First thing I’d do in the warmer months when I got home from work, would be change clothes, get the broom out and sweep the fallen leaves off the side path and then……….talk to the plants I was growing or seedlings I was nurturing 🙂

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    1. Thank you for the lovely comment Ted.

      I used to write a lot (including poetry and health articles for a short while), but now I have intermittent Brain Fog/Memory/Cognitive dysfunction due to one of my chronic health conditions and find there are days when I can’t string a sentence together or spell common words. I can no longer write health articles as I can’t research and summarise. This is nothing to do with ageing. It is a symptom of brain dysfunction. I don’t have a social life either as I tend to lose track of a conversation very quickly and can’t remember what I, or the other person, said.

      That’s why blogging and emailing suit me. I can proofread a dozen times and the Auto Spellcheck picks up some of my grammar errors. Still, the next day when I answer comments, I realise my post often has some funny sentence structure.

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    1. Thanks Terry. I was feeling inspired when I wrote that comment on a fellow blogger’s WordPress site.

      Solitude means different things to different people and you don’t need to travel far physically to appreciate Solitude Mindfully.

      Liked by 1 person

    1. Perhaps its also a lifestyle thing too, Eliza. When I was working in an office environment, I had to more sociable. Now I’m not working, I don’t feel compelled to be among people and modern technology (says she who uses her computer every day).

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  2. Because of the nature of my work, solitude’s been a reality in my life for more than a quarter century — at least, during working hours. And now that both my mother and my dear kitty are gone, solitude at home’s a reality, too. And I don’t mind it at all. I enjoy traveling by myself, and going out and about to photograph the world by myself. I don’t insist on it, and I’ve traveled with others, but I’m not at all averse to just taking off by myself.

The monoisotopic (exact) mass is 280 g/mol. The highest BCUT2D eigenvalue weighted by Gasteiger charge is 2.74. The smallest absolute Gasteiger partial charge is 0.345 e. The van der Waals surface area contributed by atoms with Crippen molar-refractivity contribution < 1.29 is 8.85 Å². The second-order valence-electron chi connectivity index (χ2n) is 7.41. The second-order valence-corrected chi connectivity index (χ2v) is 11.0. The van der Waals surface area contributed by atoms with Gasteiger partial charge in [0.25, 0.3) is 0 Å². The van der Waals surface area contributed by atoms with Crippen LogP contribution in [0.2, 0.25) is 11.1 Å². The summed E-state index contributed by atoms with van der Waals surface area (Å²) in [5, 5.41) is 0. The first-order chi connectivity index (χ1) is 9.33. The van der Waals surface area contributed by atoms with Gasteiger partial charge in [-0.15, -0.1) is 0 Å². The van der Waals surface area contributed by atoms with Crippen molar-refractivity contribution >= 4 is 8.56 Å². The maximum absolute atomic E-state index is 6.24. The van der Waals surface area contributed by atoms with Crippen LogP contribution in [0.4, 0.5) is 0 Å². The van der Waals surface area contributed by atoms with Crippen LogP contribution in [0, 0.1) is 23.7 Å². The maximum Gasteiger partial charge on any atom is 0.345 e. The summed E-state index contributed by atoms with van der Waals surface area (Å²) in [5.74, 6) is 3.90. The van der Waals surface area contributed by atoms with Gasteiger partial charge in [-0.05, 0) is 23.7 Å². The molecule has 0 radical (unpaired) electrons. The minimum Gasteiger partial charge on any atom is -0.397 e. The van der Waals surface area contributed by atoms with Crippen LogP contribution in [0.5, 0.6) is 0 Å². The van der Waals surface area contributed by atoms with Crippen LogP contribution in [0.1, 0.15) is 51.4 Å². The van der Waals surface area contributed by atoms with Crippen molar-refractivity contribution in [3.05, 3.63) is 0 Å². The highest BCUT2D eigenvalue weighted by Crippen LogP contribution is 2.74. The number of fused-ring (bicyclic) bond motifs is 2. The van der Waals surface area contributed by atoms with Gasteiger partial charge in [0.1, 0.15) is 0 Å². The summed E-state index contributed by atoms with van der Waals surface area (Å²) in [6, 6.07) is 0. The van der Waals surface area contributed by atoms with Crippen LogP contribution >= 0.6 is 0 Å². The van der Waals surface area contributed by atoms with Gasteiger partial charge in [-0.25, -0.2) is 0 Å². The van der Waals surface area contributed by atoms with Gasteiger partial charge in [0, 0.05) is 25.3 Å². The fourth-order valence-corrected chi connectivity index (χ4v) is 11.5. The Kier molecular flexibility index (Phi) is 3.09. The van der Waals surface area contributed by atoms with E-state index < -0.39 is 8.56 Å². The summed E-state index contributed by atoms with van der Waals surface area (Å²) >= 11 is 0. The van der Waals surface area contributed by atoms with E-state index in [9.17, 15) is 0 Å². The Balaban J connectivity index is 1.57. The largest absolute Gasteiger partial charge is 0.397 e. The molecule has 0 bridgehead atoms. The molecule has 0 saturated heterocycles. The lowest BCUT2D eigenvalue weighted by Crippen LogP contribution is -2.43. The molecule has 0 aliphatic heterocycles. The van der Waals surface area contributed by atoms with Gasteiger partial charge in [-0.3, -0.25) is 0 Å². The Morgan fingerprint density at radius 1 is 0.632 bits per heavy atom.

For me, silence and solitude go together. I’ve neither television nor smart phone. I don’t text, and I’m not on social media like Facebook. I just don’t have time for all that — I don’t begrudge others their devices or games, but it’s not my thing. (I wonder – do people even use that phrase any more?)

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    1. I can well understand how you feel, Linda. I remember once saying to some work colleagues over lunch, I didn’t have a video/dvd player, T.V (it was broken at that time), mobile phone, microwave, dishwasher or car. How do you survive they asked? “Easily” I replied. You don’t miss what you’ve never had AND if something breaks and you can’t afford to fix it, you learn to do without.

      But now……..health issues and utility breakdowns dictate I have them all (except the car). Being often housebound with pain/fatigue and with limited eyesight to read, means I do watch much more TV & DVDs at the current time, but rarely use the microwave or dishwasher (which happens to be in this rented apartment). I couldn’t do without a computer though, as that is my social interaction and source of bill paying online AND communication with overseas friends. I never text, only to say Yes/No in reply to family or friend who text me to say they’re about to arrive (at my home). I don’t have a smartphone, only a tiny old-fashioned mobile phone (with no internet etc).

      I used to love taking off on my own in my little old car and exploring country towns and nature reserves, but of course in Australia, with our long distances between country towns and cities, one really needs a car to get around in a busy life.

      I don’t have a busy life anymore and I love the freedom to do what I want (when I want).

      Like

    1. Thank you, David. (and to think I only knew about 3 bird names when I had to take early retirement in early 2010 🙂 )

      Actually, I probably only knew 3-4 flowers names too, but I know dozens now.

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    1. Thank you, Otto. Glad to hear you enjoyed the post.

      I do think its good to have a balance, but I’ve certainly retreated back to the shy, solitary person I used to be as a child since having chronic pain and fatigue (and other inherited and stress-related health conditions). I find socialising tiring now – there’s too much noise, bright lights and strong perfumes for me to be comfortable.

      I have travelled extensively in my youth and learned to be a good communicator in my working life though. I love meeting people from other cultures and countries (as long as they’re not heavy smokers or wear highly perfumed body products – then I can’t breathe) 🙂

      Luckily in my last job, there were 2 colleagues who were also allergic to perfumes and strong chemicals, so that helped me in some ways.